Have patience. You can do everything right and go months or years without getting a bobcat on your cam. Then your neighbor who has no idea what he or she is doing sticks a camera out there and gets a spectacular bobcat image right away. It’s not you. Really.


Habitat Fragmentation
and Interspecific
Competition: Implications
for Lynx Conservation

Competition With Bobcats

Bobcats attain larger body size than lynx (Hall 1981) and may be larger
than sympatric lynx in some areas. Among a small sample of sympatric
bobcats and lynx in western Wyoming, the largest male bobcat was 2-4 kg
larger than the largest male lynx (T. Lorean, personal communication). Such a body-size difference would set the stage for interference competition
dominated by bobcats. Further, the diets of both species (reviewed by Rolley
1987 and Quinn and Parker 1987) tend to be dominated by leporids(rabbits/hares), creating the setting for potential lynx
displacement by bobcats, especially in regions without deep snow cover.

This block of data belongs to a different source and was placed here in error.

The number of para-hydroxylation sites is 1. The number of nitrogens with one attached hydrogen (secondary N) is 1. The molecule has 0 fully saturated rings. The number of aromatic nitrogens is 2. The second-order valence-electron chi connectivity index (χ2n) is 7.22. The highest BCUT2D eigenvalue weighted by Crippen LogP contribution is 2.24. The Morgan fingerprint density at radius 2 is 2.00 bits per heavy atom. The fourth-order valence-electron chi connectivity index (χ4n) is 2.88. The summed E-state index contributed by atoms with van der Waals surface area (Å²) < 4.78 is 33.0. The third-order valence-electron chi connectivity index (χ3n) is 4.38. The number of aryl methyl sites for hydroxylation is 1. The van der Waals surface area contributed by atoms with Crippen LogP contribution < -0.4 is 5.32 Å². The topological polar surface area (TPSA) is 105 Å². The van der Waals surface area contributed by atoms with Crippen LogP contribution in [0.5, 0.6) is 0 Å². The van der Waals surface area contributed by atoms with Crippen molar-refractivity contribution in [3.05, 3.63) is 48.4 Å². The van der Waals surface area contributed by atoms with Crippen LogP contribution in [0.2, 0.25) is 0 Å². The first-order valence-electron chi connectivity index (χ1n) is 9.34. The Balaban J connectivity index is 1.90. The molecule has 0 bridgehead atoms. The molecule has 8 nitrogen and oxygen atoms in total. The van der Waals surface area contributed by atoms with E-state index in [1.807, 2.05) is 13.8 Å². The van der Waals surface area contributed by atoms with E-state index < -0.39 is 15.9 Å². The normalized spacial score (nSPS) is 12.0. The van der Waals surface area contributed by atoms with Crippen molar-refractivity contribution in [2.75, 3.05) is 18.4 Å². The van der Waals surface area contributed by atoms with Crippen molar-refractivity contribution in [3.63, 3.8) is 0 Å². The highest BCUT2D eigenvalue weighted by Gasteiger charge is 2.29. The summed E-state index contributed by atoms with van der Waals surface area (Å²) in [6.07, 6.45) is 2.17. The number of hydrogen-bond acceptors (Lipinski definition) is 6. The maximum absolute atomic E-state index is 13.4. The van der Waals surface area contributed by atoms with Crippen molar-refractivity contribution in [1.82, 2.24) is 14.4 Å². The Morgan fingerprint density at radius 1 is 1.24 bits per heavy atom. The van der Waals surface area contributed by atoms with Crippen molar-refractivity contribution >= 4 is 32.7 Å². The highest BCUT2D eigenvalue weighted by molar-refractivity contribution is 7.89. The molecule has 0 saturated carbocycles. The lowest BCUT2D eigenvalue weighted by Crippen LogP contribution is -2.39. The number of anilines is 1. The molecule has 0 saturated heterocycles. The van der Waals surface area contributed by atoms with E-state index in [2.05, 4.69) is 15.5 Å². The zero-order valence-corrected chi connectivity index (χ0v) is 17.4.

Hybridization Between Canada Lynx and Bobcats: Genetic Results and Management Implications


Hybridization between taxonomically similar species is an often-overlooked mechanism limiting the recovery of threatened and endangered species. We present molecular genetic data for the first time demonstrating that Canada lynx and bobcats hybridize in the wild. We verify that two microsatellite loci Lc106 and Lc110 have non-overlapping allele ranges between Canada lynx and bobcats, and that three putative lynx from Minnesota contain DNA from both bobcats and lynx.
Additionally, we use a published test for the 16S rRNA region of mitochondrial DNA (mtDNA) to determine the maternal species; all hybrids had lynx mothers. Fifteen per cent (3/20) of our ‘putative lynx’ samples were hybrids, although these data are not from a representative sampling effort. Hybridization may be an under-appreciated factor limiting the distribution and recovery of lynx. The presence of hybrids is thus a new factor in the population management of both species with potential implications for hunting and trapping of bobcats.